Posted on July 16, 2013 at 9:00 AM by Iowa Corn
You know that Iowa’s ethanol industry can produce more than 3.6 billion gallons annually, using over 1.1 billion bushels of corn. But did you know that Iowa’s biodiesel industry also benefits directly from ethanol production? Inedible corn oil, extracted from DDGs on the back end of the ethanol process is the fastest growing, commercially-available feedstock in the U.S. biodiesel industry.
“Two commercialized renewable fuels from one kernel is an amazing technological and economic breakthrough,” said Dave Elsenbast, Vice President of Supply Chain at Renewable Energy Group, the nation’s largest biodiesel producer and marketer. “
A new study released by the Iowa Renewable Fuels Association, Iowa Corn Growers and the Iowa Soybean Association, stated Iowa corn growers earns an additional $0.33 per bushel because biodiesel producers buy inedible corn oil. Overall, Iowa biodiesel production created $1.273 billion revenue in additional revenue for Iowa row crop farmers in 2011.
Federal Program Supportive of Growing Demand for Inedible Corn Oil
Demand for inedible corn oil continues to strengthen as the biodiesel industry expands under the Renewable Fuels Standard (RFS2). In 2011, the biodiesel industry produced 1.1 billion gallons in a market where the requirement was 800 million gallons. The industry met their 2012 1 billion requirement and the 2013 renewable volume obligation for biodiesel is 1.28 billion gallons.
The U.S. feedstock matrix for biodiesel is quite diverse and is representative of a strong U.S. oilseed, ethanol, and livestock industry. Compared to our early roots of soybean oil usage, the list of commercial feedstocks biodiesel companies use today are incredibly diverse: beef tallow, pork fat, poultry fat, used cooking oil, and inedible corn oil (or ICO).
“This diversity in agriculture co-products and by-products makes the U.S. biodiesel very sustainable,” added Elsenbast. “We are producing product that performs and we want Iowa corn growers to ask for biodiesel at the pump because its offering a lot back to the Iowa ag economy.”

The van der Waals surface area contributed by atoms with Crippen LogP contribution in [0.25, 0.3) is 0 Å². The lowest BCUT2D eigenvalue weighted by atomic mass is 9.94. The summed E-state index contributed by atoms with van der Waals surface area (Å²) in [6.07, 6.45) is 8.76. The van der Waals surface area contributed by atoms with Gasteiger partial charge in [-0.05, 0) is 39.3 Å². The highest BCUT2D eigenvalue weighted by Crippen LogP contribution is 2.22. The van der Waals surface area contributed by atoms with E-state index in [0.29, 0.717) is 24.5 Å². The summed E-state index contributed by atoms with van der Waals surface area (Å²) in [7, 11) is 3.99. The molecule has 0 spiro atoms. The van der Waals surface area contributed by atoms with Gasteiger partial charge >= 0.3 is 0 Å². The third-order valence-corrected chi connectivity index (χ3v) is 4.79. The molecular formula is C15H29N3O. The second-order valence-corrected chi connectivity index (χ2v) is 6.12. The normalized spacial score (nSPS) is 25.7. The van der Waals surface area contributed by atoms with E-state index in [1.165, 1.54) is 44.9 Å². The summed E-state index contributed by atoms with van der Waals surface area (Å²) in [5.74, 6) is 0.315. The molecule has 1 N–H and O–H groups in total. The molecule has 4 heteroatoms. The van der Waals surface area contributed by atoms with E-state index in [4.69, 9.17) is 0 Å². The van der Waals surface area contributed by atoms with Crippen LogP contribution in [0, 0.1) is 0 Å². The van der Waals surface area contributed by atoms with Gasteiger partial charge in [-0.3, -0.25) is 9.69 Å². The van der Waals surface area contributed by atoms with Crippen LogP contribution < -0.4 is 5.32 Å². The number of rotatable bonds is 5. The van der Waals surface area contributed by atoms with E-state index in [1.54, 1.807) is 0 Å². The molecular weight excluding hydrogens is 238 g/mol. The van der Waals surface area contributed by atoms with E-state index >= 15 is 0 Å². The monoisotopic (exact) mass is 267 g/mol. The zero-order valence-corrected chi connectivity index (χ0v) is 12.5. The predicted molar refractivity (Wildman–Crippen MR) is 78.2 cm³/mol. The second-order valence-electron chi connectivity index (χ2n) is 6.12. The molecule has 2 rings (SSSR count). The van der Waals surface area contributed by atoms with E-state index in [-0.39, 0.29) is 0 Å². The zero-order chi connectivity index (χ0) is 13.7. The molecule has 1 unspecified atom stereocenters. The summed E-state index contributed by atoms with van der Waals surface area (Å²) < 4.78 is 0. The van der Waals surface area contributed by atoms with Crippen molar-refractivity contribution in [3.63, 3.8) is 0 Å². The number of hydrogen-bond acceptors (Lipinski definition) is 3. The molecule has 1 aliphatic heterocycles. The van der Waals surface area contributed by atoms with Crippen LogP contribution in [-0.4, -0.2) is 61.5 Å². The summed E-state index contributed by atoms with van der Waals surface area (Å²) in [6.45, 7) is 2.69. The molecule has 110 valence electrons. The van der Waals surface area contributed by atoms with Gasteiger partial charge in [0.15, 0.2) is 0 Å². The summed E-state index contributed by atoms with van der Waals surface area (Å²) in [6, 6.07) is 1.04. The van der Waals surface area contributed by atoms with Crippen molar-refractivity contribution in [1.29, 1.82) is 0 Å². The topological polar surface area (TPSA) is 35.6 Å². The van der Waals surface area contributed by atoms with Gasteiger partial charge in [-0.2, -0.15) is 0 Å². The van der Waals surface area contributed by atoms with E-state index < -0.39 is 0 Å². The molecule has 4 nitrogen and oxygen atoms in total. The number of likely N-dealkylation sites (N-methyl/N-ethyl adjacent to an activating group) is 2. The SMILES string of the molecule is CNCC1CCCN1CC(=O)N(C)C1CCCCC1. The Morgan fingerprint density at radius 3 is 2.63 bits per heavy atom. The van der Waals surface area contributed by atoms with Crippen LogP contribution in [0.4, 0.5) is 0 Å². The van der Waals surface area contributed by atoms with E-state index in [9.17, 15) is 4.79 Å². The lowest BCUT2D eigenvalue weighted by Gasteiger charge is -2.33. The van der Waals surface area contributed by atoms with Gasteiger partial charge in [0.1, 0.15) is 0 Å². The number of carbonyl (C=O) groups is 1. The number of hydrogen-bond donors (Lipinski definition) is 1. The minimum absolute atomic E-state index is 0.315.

The Right Biodiesel Technology Makes Inedible Corn Oil a Production Reality
"With expectations that 80% of ethanol plants will be extracting corn oil from their DDGs by the end of 2012 the time has come to focus on adding value to the corn oil stream," said Joe Riley, General Manager of FEC Solutions in a company press release last summer.
Biodiesel facilities with pretreatment or feedstock purification systems can “clean-up” the usually thick, red-colored inedible corn oil before converting it into fuel, explained Elsenbast. “With the right technology, we are able to remove or convert the free fatty acids with from inedible corn oil and produce product that meets and exceeds biodiesel quality specifications,” he added.
REG is a low cost biodiesel producer. We primarily produce our biodiesel from a wide variety of lower cost feedstocks, including inedible animal fat, used cooking oil and inedible corn oil. We believe our ability to process these feedstocks provides us with a cost advantage over many biodiesel producers, particularly those that rely on higher cost virgin vegetable oils, such as soybean oil. In addition, we believe our reputation as a consistent user of inedible corn oil, our large and diverse feedstock supplier base and our processing capabilities give us a competitive advantage over other biodiesel producers
Biodiesel Demand Creates Margin Opportunities for Ethanol Producers
The growing demand for inedible corn oil from the biodiesel industry has spurred new reporting programs for daily prices. Informa’s Feed Ingredient Daily and Jacobsen both report daily inedible corn oil prices by the pound.
Last summer’s hot, dry weather has pushed corn prices up squeezing margins for ethanol producers. Those with inedible corn oil extraction technology are offered margin opportunities despite a run in prices. “Ethanol facilities with inedible corn oil being sold to biodiesel producers have an opportunity to run deeper into a tough market,” explained Elsenbast.
~By: Renewable Energy Group